Minerals Council of Australia cheers as Peter Dutton pushes button on nuclear power option

Daniel Newell
The Nightly
Minerals Council of Australia Tania Constable
Minerals Council of Australia Tania Constable Credit: TheWest

The Minerals Council of Australia has given Peter Dutton’s plan to build seven nuclear power plants across Australia its seal of approval, hailing it a “crucial” cost-effective pathway towards the nation’s net-zero ambitions.

Council chief executive Tania Constable said the coalition’s plan, released on Wednesday, balanced the needs of developing an energy mix that would meet environmental and economic goals while keeping local industries competitive amid “significant” cost pressures and ambitious emissions targets.

Ms Constable also moved to fend off nuclear naysayers, arguing it was time to “move beyond outdated anti-nuclear sentiments” and pointed to Australia’s global reputation for non-proliferation.

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“Many G20 nations either rely on nuclear energy or are actively developing new reactors,” she said.

“Australia must look at the sensible option, as demonstrated by the United States, which has recently identified 120 locations for new reactors without succumbing to fearmongering and misinformation.”

Ms Constable said high future demand for reliable and clean energy meant that all energy types would be “indispensable” in meeting Australia’s future energy needs.

“Nuclear energy stands out as a reliable, zero-emissions, 24/7 baseload energy source that can deliver long-term stability and support for Australia’s miners, manufacturers and communities,” she said.

“Nuclear energy complements renewables energy generation to deliver industrial heat requirements also for maintaining Australia’s credibility with trading partners to attract the investment needed to unlock the country’s mineral wealth.”

Under the coalition’s blueprint — which aims to have nuclear in the grid by the middle of the 2030s — Collie’s Muja power station in WA’s South West would become home to a small modular nuclear reactor.

Northern power station in South Australia has also been chosen to host a SMR — a still largely unproven technology.

Meanwhile, Liddell in the NSW Hunter Valley, Mt Piper outside Lithgow in the State’s central west, Gippsland in Victoria, Tarong and Callide power stations in Queensland are potential sites for larger nuclear power stations.

Mr Dutton has refusing to disclose the potential cost of the Commonwealth-owned stations amid predictions just one reactor could cost up to $17 billion.

While he will no doubt welcome the support of one of Australia’s leading mining lobbies, the research behind the MCA’s support for nuclear power has recently been called into question.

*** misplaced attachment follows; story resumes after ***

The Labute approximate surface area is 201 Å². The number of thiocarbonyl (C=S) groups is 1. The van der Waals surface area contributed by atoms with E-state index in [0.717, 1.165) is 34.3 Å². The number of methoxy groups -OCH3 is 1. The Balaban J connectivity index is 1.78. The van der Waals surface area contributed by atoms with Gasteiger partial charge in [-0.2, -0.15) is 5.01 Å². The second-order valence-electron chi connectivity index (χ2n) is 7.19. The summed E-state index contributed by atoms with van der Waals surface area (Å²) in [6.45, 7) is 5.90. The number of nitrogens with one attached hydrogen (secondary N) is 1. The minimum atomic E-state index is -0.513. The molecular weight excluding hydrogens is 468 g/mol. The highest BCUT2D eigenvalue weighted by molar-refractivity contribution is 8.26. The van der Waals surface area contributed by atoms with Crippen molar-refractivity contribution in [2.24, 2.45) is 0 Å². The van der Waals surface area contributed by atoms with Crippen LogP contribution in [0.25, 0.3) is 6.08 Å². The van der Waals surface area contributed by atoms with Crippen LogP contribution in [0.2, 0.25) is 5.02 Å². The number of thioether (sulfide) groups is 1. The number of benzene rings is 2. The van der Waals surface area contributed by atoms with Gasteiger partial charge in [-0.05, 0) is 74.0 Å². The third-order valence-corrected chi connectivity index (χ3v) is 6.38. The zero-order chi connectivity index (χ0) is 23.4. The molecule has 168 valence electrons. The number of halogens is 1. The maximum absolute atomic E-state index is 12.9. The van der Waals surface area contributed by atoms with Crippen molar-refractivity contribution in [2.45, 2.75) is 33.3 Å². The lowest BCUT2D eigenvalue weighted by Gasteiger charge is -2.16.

Only last month, the Clean Energy Council’s analysis of the CSRIO and Australian Energy Market Operator’s GenCost report found nuclear energy is up to six times more expensive at the highest end of cost estimates when compared to wind or solar with batteries.

The report also found the MCA’s research on small modular reactors in the Australian context “is already out of date and flawed”, as it did not anticipate the current long delay in small modular reactor projects around the world.

The Australian Chamber of Commerce and Industry’s chief of policy and advocacy David Alexander said extra energy options would reduce the risk of higher cost electricity in the years to come.

“Australian businesses need affordable and reliable energy over coming decades, and our energy costs will need to be competitive with other countries,” Mr Alexander said.

“We cannot know the future competitiveness of individual energy sources over future decades, but the way to ensure that we don’t get caught short down the track is to allow the full range of energy sources.”

Australia is home to a third of global uranium reserves and supplies about 10 per cent of global uranium used for zero-emissions electricity. But many producers have struggled to get projects off the ground amid depressed prices.

Shares in ASX-listed players enjoyed strong gains in early trade after Mr Dutton’s announcement.

WA-based Paladin Energy was up one per cent to $13.69 while Deep Yellow rocketed 3.2 per cent to $1.47. Boss Energy and Bannerman Energy also rose.


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